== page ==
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Michigan Assistant AG Appointed by FCC Chairman to FCC's Hospital Robocall Protection Group

LANSING – Federal Communications Commission (FCC) Chairman Ajit Pai recently appointed Michigan Assistant Attorney General Wisam Naoum to the FCC’s new Hospital Robocall Protection Group. Naoum is one of only three state government officials from around the country selected by the FCC and will represent the Michigan Department of Attorney General on the committee, which also includes representatives from the federal government and various telecoms and health care groups. While the recent illegal robocall boom has been a major problem for all Americans in recent years, the caller-ID spoofing and other targeting of phone lines associated with hospitals and other health care-related entities are particularly problematic and dangerous.

“AAG Naoum’s selection for this committee is a clear example of Michigan’s leadership on a national scale to rein in the millions of illegal robocalls that have annoyed people for far too long,” Attorney General Nessel said. “The group will look specifically at ways to address robocalls for hospitals and health care providers, and continue the progress toward reasonable measures that will better regulate robocalls.”

“The Michigan Hospital Association, which represents all Michigan hospitals and health systems, is pleased to see Assistant Attorney General Wisam Naoum appointed to the FCC’s Hospital Robocall Protection Group,” said MHA CEO Brian Peters. “Hospitals have been under attack from disruptive and often malicious robocalls for too long; the work of this group will go a long way to decrease risk and improve operations for hospitals. We look forward to Michigan again being a partner and leader on a national health care improvement effort.”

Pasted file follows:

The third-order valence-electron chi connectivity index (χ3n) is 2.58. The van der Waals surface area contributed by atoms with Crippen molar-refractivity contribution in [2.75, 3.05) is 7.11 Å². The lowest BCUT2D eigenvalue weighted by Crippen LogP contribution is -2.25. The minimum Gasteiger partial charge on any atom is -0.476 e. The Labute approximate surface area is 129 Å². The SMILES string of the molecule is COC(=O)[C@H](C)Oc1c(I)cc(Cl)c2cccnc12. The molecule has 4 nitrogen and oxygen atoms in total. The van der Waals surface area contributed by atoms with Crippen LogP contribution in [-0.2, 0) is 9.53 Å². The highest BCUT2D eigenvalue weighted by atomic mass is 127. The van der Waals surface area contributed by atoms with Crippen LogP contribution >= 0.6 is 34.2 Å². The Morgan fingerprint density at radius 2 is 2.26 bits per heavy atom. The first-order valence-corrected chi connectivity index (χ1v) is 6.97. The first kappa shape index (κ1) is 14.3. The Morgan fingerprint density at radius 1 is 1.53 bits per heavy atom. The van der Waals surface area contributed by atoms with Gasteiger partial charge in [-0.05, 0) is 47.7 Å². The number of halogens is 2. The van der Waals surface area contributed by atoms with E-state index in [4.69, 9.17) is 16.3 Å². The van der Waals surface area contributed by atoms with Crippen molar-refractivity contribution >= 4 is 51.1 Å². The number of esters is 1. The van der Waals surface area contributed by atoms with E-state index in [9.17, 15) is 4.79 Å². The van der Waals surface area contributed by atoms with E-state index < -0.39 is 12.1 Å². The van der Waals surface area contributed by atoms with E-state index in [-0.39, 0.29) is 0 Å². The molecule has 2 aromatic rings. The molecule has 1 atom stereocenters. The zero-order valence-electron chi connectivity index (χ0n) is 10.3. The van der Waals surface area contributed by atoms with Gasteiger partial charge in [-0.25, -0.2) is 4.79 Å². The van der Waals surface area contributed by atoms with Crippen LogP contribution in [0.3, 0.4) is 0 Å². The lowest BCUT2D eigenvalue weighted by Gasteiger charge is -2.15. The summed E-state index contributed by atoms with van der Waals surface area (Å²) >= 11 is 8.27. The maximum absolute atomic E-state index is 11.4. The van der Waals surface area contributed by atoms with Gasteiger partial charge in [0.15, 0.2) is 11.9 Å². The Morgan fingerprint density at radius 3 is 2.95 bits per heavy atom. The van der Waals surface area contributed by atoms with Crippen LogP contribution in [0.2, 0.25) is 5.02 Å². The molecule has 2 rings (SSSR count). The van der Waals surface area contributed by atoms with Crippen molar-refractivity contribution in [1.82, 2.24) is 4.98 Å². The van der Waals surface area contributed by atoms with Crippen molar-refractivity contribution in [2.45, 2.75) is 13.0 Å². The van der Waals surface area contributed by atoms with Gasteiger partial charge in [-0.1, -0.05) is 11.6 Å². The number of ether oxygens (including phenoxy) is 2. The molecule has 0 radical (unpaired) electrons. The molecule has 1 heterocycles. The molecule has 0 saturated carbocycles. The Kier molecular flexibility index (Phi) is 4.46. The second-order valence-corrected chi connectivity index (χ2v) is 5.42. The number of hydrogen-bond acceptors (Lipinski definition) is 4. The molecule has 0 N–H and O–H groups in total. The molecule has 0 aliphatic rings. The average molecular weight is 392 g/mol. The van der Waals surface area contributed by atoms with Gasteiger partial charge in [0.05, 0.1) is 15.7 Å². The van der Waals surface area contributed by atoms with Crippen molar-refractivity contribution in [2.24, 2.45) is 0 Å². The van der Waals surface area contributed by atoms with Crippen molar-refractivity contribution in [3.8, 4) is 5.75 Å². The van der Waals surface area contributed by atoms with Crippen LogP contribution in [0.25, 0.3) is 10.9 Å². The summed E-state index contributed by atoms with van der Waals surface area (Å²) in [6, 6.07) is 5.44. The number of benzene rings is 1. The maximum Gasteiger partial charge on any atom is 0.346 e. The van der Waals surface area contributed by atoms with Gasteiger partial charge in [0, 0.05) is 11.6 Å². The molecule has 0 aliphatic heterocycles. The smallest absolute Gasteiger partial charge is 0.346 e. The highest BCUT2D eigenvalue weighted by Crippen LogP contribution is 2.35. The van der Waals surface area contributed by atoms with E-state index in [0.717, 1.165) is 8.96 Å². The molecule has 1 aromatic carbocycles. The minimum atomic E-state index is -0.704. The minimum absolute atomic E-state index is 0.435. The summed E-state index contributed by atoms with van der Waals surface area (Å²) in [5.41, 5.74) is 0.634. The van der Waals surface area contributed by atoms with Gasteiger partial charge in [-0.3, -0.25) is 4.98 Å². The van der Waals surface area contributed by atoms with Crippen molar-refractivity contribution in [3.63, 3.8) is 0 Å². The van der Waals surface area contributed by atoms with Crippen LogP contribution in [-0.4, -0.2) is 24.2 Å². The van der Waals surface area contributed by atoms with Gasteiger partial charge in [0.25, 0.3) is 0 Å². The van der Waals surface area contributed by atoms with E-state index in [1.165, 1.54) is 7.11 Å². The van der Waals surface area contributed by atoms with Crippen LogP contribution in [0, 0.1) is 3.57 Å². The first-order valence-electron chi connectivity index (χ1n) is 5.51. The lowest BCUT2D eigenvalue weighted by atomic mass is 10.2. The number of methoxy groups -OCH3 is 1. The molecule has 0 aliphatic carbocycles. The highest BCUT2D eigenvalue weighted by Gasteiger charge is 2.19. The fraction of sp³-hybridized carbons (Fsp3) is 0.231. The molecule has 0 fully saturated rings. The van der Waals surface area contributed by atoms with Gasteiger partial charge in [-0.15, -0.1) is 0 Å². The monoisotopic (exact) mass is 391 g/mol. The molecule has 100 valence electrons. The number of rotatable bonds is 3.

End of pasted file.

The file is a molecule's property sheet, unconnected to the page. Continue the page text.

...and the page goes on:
Pursuant to the TRACED Act, which targets robocalls and was passed into federal law in December 2019, the FCC is required to form an advisory committee to address this issue. Specifically, the Hospital Robocall Protection Group will issue best practices regarding the following:

  1. How telecom carriers can better combat unlawful robocalls made to hospitals;
  2. How hospitals can better protect themselves from such calls, including by using unlawful robocall mitigation techniques; and
  3. How the federal government and state governments can help combat such calls.

Announced on July 14 by the FCC, the Hospital Robocall Protection Group is comprised of members from the FCC, the Federal Trade Commission, state government officials, hospitals, telecom providers that serve hospitals, voice over internet protocol (VoIP) providers, companies focused on mitigating robocalls, and consumer advocacy groups.

For more information about the Hospital Robocall Protection Group, visit the page on the FCC’s website.

Since its launch in November, the Attorney General’s Robocall Crackdown Initiative has made significant progress.

Most recently, Attorney General Nessel filed a federal lawsuit in Texas alongside six other states for an alleged robocall operation responsible for over a billion illegal robocalls.  In June, AG Nessel joined 51 other attorneys general in encouraging the FCC to facilitate continued collaboration among state attorneys general and telecom companies to coordinate tracing back illegal robocalls to their source through a single FCC-sanctioned industry group. In early May, Nessel also cosponsored a letter, which was joined by 51 other attorneys general, to USTelecom urging the association to further develop robocall traceback and other tools suited to law enforcement needs.

How to Report a Robocall in Michigan:

The best way to deal with robocalls is to simply hang up or don’t answer the phone if you don’t recognize the number. However, to aid investigators in their efforts to hold robocallers accountable, certain pieces of information are extremely helpful to the department’s efforts to investigate, particularly when submitted to the Attorney General’s office as part of an official complaint:

  • Robocaller’s phone number;
  • Your phone number and service provider (Verizon, AT&T, T-Mobile, Sprint, etc.);
  • The date and time of the robocall;
  • Whether the robocall was soliciting goods or services; and
  • The topic of the robocall scam (e.g. student loans, Social Security numbers, IRS liability, etc.).

Please note:  Robocalls to landlines cannot be traced back so any complaints about landline calls cannot be used to further the department’s investigation.